Waterbury: A City of Transitions
The museum’s History Exhibit is reinstalled to tell stories of important transitional moments in the City’s past. Much like how big changes in a person’s life cause them to reflect and choose a path forward, Waterbury’s history reveals how times of change created a city that adapted to persevere. In refocusing the way history is told, the reinstalled gallery promotes the connection between the visitor’s own life with Waterbury’s history and encourages reflection on how moments of transition in a city’s story are not so different from a person’s life.
Learn how Waterbury experienced cycles of transition, from the settlement of the area by English colonists and subsequent displacement of Indigenous people to transitions happening in the city today. Shifting from a struggling agricultural economy to a successful industrial center, and later the loss of the brass industry demanded flexibility and adaptation in order to move through moments of transition.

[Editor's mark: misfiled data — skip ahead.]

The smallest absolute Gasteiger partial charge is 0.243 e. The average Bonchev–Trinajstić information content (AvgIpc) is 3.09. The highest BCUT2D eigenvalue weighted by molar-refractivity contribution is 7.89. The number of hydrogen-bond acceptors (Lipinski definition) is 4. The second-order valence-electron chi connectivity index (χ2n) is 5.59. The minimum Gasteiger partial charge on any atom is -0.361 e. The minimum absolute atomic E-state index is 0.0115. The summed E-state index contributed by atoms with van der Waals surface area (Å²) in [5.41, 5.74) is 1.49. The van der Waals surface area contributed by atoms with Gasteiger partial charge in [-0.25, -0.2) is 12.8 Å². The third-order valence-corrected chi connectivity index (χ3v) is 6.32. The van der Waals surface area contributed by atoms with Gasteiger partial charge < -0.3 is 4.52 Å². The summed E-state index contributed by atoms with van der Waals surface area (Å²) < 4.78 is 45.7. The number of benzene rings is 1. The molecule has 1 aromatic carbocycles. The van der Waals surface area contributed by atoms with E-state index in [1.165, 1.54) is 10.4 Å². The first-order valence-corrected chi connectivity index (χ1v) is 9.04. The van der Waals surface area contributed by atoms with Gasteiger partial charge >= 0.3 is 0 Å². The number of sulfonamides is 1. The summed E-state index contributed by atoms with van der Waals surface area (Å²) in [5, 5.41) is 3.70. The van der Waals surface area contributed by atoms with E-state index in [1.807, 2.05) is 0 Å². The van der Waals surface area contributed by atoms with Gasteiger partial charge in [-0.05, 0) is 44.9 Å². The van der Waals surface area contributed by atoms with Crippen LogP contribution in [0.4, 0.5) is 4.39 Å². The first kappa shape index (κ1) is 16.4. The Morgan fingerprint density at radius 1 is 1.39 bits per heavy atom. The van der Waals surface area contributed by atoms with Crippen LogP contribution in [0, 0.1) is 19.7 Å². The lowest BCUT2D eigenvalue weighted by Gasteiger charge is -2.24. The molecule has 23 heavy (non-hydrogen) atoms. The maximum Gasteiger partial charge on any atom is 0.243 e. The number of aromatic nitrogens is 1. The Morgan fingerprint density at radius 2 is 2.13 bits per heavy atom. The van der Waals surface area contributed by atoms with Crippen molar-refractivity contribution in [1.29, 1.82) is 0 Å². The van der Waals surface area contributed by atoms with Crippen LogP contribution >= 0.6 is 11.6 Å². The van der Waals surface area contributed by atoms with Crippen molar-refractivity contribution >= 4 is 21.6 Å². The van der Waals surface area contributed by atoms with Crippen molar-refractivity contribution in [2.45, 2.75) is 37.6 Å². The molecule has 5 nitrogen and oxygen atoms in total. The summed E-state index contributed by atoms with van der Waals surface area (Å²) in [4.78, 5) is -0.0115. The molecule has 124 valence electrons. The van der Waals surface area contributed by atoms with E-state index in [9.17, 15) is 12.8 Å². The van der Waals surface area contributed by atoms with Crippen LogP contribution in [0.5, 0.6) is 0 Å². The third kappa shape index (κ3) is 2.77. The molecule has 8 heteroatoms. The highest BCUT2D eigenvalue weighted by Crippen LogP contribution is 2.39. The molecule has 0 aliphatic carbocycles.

This exhibit is designed to engage visitors in thinking more deeply about Waterbury’s stories of transition and make personal connections to its history. Utilizing the Museum’s new web app supported by OnCell, visitors’ experience will be enhanced with supplemental content like oral histories, additional images, and challenges to think about their understanding of history and cycles of change.
Fortune was an 18th century African American man who was enslaved in the Waterbury household of Dr. Preserved Porter. This exhibit reveals the complex stories of Fortune, his family, the Porter family, and the story of slavery in Waterbury. Visitors can learn more about Fortune by connecting to our OnCell web app in the gallery. For more of Fortune’s story, click here.
Fortune was an 18th century African American man who was enslaved in the Waterbury household of Dr. Preserved Porter. With the aid of new technology this exhibit reveals the complex stories of Fortune, his family, the Porter family, and the story of slavery in Waterbury. An interactive kiosk includes short videos of Fortune’s skeleton being examined by anthropologists. For more of Fortune’s story, click here.